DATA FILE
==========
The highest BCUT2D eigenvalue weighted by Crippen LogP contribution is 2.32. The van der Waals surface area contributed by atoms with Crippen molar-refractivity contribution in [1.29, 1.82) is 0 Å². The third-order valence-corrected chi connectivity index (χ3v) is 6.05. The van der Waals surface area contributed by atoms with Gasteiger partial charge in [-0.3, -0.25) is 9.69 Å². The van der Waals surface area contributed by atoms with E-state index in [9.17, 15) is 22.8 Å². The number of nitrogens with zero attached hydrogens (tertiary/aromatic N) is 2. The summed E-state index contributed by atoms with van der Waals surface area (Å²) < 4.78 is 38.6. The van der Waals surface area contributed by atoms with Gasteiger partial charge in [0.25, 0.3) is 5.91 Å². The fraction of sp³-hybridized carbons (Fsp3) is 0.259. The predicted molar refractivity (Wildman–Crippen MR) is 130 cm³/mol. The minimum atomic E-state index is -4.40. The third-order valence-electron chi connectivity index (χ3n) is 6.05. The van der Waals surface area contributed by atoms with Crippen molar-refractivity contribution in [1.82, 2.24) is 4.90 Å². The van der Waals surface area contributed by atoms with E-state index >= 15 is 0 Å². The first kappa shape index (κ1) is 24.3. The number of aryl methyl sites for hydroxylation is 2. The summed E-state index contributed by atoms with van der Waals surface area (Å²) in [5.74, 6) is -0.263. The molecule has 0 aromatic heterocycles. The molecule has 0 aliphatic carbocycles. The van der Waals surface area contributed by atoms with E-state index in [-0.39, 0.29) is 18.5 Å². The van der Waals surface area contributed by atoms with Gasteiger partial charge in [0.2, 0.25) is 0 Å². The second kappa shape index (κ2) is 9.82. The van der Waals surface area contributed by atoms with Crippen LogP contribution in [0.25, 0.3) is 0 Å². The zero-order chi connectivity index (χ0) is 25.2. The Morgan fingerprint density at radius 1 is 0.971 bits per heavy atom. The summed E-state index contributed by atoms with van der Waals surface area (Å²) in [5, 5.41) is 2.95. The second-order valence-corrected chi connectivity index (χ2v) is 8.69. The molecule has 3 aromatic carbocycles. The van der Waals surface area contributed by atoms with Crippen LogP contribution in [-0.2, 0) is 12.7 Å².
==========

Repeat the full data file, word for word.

The highest BCUT2D eigenvalue weighted by Crippen LogP contribution is 2.32. The van der Waals surface area contributed by atoms with Crippen molar-refractivity contribution in [1.29, 1.82) is 0 Å². The third-order valence-corrected chi connectivity index (χ3v) is 6.05. The van der Waals surface area contributed by atoms with Gasteiger partial charge in [-0.3, -0.25) is 9.69 Å². The van der Waals surface area contributed by atoms with E-state index in [9.17, 15) is 22.8 Å². The number of nitrogens with zero attached hydrogens (tertiary/aromatic N) is 2. The summed E-state index contributed by atoms with van der Waals surface area (Å²) < 4.78 is 38.6. The van der Waals surface area contributed by atoms with Gasteiger partial charge in [0.25, 0.3) is 5.91 Å². The fraction of sp³-hybridized carbons (Fsp3) is 0.259. The predicted molar refractivity (Wildman–Crippen MR) is 130 cm³/mol. The minimum atomic E-state index is -4.40. The third-order valence-electron chi connectivity index (χ3n) is 6.05. The van der Waals surface area contributed by atoms with Crippen molar-refractivity contribution in [1.82, 2.24) is 4.90 Å². The van der Waals surface area contributed by atoms with E-state index >= 15 is 0 Å². The first kappa shape index (κ1) is 24.3. The number of aryl methyl sites for hydroxylation is 2. The summed E-state index contributed by atoms with van der Waals surface area (Å²) in [5.74, 6) is -0.263. The molecule has 0 aromatic heterocycles. The molecule has 0 aliphatic carbocycles. The van der Waals surface area contributed by atoms with E-state index in [-0.39, 0.29) is 18.5 Å². The van der Waals surface area contributed by atoms with Gasteiger partial charge in [0.2, 0.25) is 0 Å². The second kappa shape index (κ2) is 9.82. The van der Waals surface area contributed by atoms with Crippen LogP contribution in [0.25, 0.3) is 0 Å². The zero-order chi connectivity index (χ0) is 25.2. The Morgan fingerprint density at radius 1 is 0.971 bits per heavy atom. The summed E-state index contributed by atoms with van der Waals surface area (Å²) in [5, 5.41) is 2.95. The second-order valence-corrected chi connectivity index (χ2v) is 8.69. The molecule has 3 aromatic carbocycles. The van der Waals surface area contributed by atoms with Crippen LogP contribution in [-0.2, 0) is 12.7 Å².